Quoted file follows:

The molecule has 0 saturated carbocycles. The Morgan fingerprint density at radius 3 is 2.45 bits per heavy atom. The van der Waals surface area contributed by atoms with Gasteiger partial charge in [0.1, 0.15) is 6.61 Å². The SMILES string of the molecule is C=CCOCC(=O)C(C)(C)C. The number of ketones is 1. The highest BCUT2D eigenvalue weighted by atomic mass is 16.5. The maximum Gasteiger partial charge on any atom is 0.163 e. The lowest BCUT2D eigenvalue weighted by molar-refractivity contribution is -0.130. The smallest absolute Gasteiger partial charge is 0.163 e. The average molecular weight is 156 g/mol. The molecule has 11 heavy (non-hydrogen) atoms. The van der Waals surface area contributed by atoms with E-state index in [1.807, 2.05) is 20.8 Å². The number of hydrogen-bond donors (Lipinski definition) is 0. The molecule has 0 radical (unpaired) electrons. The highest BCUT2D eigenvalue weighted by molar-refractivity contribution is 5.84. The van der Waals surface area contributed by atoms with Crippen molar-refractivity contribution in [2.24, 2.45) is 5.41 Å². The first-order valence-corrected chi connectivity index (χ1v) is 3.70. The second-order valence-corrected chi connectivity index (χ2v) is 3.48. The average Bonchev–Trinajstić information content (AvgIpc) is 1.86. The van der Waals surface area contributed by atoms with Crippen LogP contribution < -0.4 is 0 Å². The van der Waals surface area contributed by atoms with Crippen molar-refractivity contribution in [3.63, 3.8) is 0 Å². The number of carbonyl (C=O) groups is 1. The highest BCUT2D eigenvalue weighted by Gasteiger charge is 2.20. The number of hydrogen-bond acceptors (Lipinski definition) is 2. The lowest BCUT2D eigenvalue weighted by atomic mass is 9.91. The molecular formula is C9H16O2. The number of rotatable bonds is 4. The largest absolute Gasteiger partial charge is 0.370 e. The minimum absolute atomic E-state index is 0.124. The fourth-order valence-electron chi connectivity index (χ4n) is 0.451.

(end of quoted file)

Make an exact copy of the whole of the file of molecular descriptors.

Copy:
The molecule has 0 saturated carbocycles. The Morgan fingerprint density at radius 3 is 2.45 bits per heavy atom. The van der Waals surface area contributed by atoms with Gasteiger partial charge in [0.1, 0.15) is 6.61 Å². The SMILES string of the molecule is C=CCOCC(=O)C(C)(C)C. The number of ketones is 1. The highest BCUT2D eigenvalue weighted by atomic mass is 16.5. The maximum Gasteiger partial charge on any atom is 0.163 e. The lowest BCUT2D eigenvalue weighted by molar-refractivity contribution is -0.130. The smallest absolute Gasteiger partial charge is 0.163 e. The average molecular weight is 156 g/mol. The molecule has 11 heavy (non-hydrogen) atoms. The van der Waals surface area contributed by atoms with E-state index in [1.807, 2.05) is 20.8 Å². The number of hydrogen-bond donors (Lipinski definition) is 0. The molecule has 0 radical (unpaired) electrons. The highest BCUT2D eigenvalue weighted by molar-refractivity contribution is 5.84. The van der Waals surface area contributed by atoms with Crippen molar-refractivity contribution in [2.24, 2.45) is 5.41 Å². The first-order valence-corrected chi connectivity index (χ1v) is 3.70. The second-order valence-corrected chi connectivity index (χ2v) is 3.48. The average Bonchev–Trinajstić information content (AvgIpc) is 1.86. The van der Waals surface area contributed by atoms with Crippen LogP contribution < -0.4 is 0 Å². The van der Waals surface area contributed by atoms with Crippen molar-refractivity contribution in [3.63, 3.8) is 0 Å². The number of carbonyl (C=O) groups is 1. The highest BCUT2D eigenvalue weighted by Gasteiger charge is 2.20. The number of hydrogen-bond acceptors (Lipinski definition) is 2. The lowest BCUT2D eigenvalue weighted by atomic mass is 9.91. The molecular formula is C9H16O2. The number of rotatable bonds is 4. The largest absolute Gasteiger partial charge is 0.370 e. The minimum absolute atomic E-state index is 0.124. The fourth-order valence-electron chi connectivity index (χ4n) is 0.451.